The female lead has two male leads. The male leads are half-brothers, and the female and one of the male leads meet for the first time at a gathering…
Suhyeon skimmed through the short summary, the intention of the work, and the relationship chart before carefully examining the script.
Both episodes 1 and 2 contained the childhood story of the female and male leads, and the two children’s dialogue and actions were quite cheeky and cute.
The typical lively female lead character who drives the story by rummaging around with energy and curiosity has a crush on someone’s face… The male lead appears quiet and gentle, but he’s a sharp-tongued person who knows how to use his looks…
The script itself was so interesting that it was a shame there was no third episode.
However, there was a decisive problem with Promise of Blue Summer.
Giving such complex characters to child actors, is this why it failed?
Child actors who were praised for their acting skills were usually over the age of ten for a reason.
They needed that level of emotional development to understand a character’s complex personality and duality.
The children in the script, around six years old, couldn’t act because they cast actual six-year-old child actors.
It’s difficult to grab early viewers by ignoring the crucial early episodes that focus on their childhood.
Suhyeon, who had skimmed through a few works in the past while getting involved in acting, couldn’t remember the drama Promise of Blue Summer.
It meant that it had failed so ordinarily that it was more productive to check other works, even though he was focused on appearing in one of Lee Seohan’s works.
So, the story goes like this.
Having read the character descriptions and synopsis, Suhyeon stared at the relationship chart.
It was unclear who the real male lead was, but the plotline that would revolve around the female lead was…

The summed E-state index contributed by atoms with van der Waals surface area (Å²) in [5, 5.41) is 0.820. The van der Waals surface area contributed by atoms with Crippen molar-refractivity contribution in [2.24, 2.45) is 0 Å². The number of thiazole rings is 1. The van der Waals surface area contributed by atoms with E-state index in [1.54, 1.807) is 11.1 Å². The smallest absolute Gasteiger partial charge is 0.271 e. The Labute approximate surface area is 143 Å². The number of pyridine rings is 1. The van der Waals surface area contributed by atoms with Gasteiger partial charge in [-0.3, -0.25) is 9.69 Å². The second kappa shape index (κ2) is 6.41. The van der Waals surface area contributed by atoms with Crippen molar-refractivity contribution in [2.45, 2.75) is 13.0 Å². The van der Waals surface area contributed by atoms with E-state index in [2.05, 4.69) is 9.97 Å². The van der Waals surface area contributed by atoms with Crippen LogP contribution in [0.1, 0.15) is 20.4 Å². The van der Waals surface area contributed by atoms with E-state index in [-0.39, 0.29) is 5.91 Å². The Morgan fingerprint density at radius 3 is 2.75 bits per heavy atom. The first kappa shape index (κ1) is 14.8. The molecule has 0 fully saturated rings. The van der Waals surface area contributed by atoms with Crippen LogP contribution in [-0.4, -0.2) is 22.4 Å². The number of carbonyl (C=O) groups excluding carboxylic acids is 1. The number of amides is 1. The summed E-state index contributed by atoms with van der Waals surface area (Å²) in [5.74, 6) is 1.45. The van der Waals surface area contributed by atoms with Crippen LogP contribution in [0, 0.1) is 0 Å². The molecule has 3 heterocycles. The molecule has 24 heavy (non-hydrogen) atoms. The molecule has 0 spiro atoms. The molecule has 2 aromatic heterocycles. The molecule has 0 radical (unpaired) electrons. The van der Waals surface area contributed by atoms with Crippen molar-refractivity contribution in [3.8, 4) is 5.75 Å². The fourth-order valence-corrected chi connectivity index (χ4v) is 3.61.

It was undeniably a makjang drama.
I can understand that the secret recipe was lost because the father died. But it was a restaurant with a long history, passed down through generations. Where did the money go, and why did they suddenly become poor? Moreover, it wasn’t an adult’s promise but a marriage vow made between kids. Can that really be the key deciding factor for Jin Namju?
Suhyeon secretly raised his eyes and stared at Hyeona.
Although there was still fatigue around her eyes, she looked to be in her late twenties.
It was amazing to some extent that she could write such a makjang at such a young age.
“Huh? Did you finish reading? You’re really fast.”
“So, who is it going to be?”
“Oh? You understood it that far? You’re really smart.”
Hyeona looked at him with an impressed gaze and patted his head.
It seemed she liked the fact that a pretty child was interested in her work.
“But I haven’t decided yet.”
Suhyeon, who happily accepted her touch, failed to control his expression for a moment after hearing her words.
That’s how shocking Hyeona’s words were.
 A Korean makjang drama (막장드라마) is characterized by its highly exaggerated and often improbable plotlines involving extreme events such as affairs, revenges, or secret identities. Think of it as a soap opera. A good example is SBS’ Temptation of Wife which aired from 2008-2009.
 Most Korean banks go for a blue color scheme, from their logo to the look of their branches. Blue signifies stability and trust—traits you’ve want from a bank.
Love the series? Share your thoughts on Novel Updates by rating and reviewing it now!